“Psychology has given the world little cause for amazement” Sinead Clarke
Word Count: 1,769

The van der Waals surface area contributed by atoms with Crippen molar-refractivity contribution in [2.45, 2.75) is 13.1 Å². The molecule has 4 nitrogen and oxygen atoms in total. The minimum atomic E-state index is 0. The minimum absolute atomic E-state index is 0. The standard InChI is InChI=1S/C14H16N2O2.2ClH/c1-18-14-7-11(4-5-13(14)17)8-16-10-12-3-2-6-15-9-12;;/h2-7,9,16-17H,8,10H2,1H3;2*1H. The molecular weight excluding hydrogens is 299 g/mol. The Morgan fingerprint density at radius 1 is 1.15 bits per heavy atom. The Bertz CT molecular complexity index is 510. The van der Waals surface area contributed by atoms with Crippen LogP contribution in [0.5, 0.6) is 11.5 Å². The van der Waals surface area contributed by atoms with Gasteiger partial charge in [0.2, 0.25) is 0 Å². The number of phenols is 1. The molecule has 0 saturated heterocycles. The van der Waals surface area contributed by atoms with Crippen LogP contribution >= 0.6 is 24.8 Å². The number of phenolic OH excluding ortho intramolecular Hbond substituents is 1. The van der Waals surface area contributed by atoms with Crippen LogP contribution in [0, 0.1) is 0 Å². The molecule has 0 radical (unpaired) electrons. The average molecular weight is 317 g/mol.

“Psychology has given the world little cause for amazement” In 1843, John Stuart Mill published “System of Logic Ratiocinative and Inductive, Being a Connected View of the Principles of Evidence and the Methods of Scientific Investigation” (A System of Logic) in which he declared “psychology should leave the realm of speculation and philosophy and become a science of observation and experiment.” Commencing in the 1800s, psychology began its gradual transition from philosophy to experimentation and the study of physiology. Previous to this, psychology had never been defined as a science in its own right like biology, physics and chemistry. Today, the scientific method is based on the hypothetico-deductive model (Popper, 1935) which suggests that theories and laws about the world should come first and these should be used to generate hypotheses which can be falsified or verified by both observations and experiment. However psychologists seek to determine causes for the way in which humans behave by using the scientific method; a process complicated by the subjective nature of the human race. (Shaughnessy, Zechmeister & Zechmeister, 2012). Psychology has gradually been acknowledged as a modern day science due to the many psychological experiments that have led to greater understanding of human behaviour in many different contexts, which will be outlined below. By exploring the various breakthroughs psychology has made in past decades, psychology can be shown to have hugely contributed to modern day life. Behaviourism was a psychological school of thought that was founded by John B. Watson after his publication of the paper “Psychologist as the Behaviourist Views It” (1913). Its hypothetical aim was that it would be capable of predicting and possible controlling behaviour. However many dismissed behaviourism due to the fact “its commitment to the thesis that behavior can be explained without reference to non-behavioral mental” (Graham, 2010, para. 7). However, Ian Pavlov (1901) developed the theory of classical conditioning, as he noted that dogs he was using for other researchers began to salivate whenever his assistants entered the room. He then deduced salivation was a learned response. In order to ascertain this theory he presented the dogs with food and as he did so played the sound of a ticking metronome in order to induce salivation. Eventually, the dogs would begin to salivate at the mere sound of the metronome. Pavlov’s experiment was a critical one in the history of psychology. He laid the basis for the field of behavioural psychology and the conditioning process is central in modern day psychological treatment as it is used in behavioural modification and mental health treatment. (Cherry, 2012). It has also been adapted for very practical uses, for example herders who wish to protect their livestock from coyotes. The mutton is injected with a drug that induces nausea which leads to coyotes to avoid the herds. (Cherry, 2012). Pavlov’s contribution to behavioural psychology proved invaluable for modern day understanding of human behaviour. Psychological experimentation has also permitted us to comprehend other areas of human behaviour. Most people believe that they would be willing to defend what is right against a large group of their peers (Cherry, 2012). However Solomon Asch (1951) proved that this did not appear to be the case and believed that most people would display a lack of independence when confronted with group pressure. In his experiment, the participant was told he was partaking in a “vision test” and was placed in a room of confederates. Different line lengths were presented and the participant and confederates were asked to choose the one which corresponded an individual line length shown. The confederates purposely selected the wrong answer. Initially the participant would defend his own answer but...
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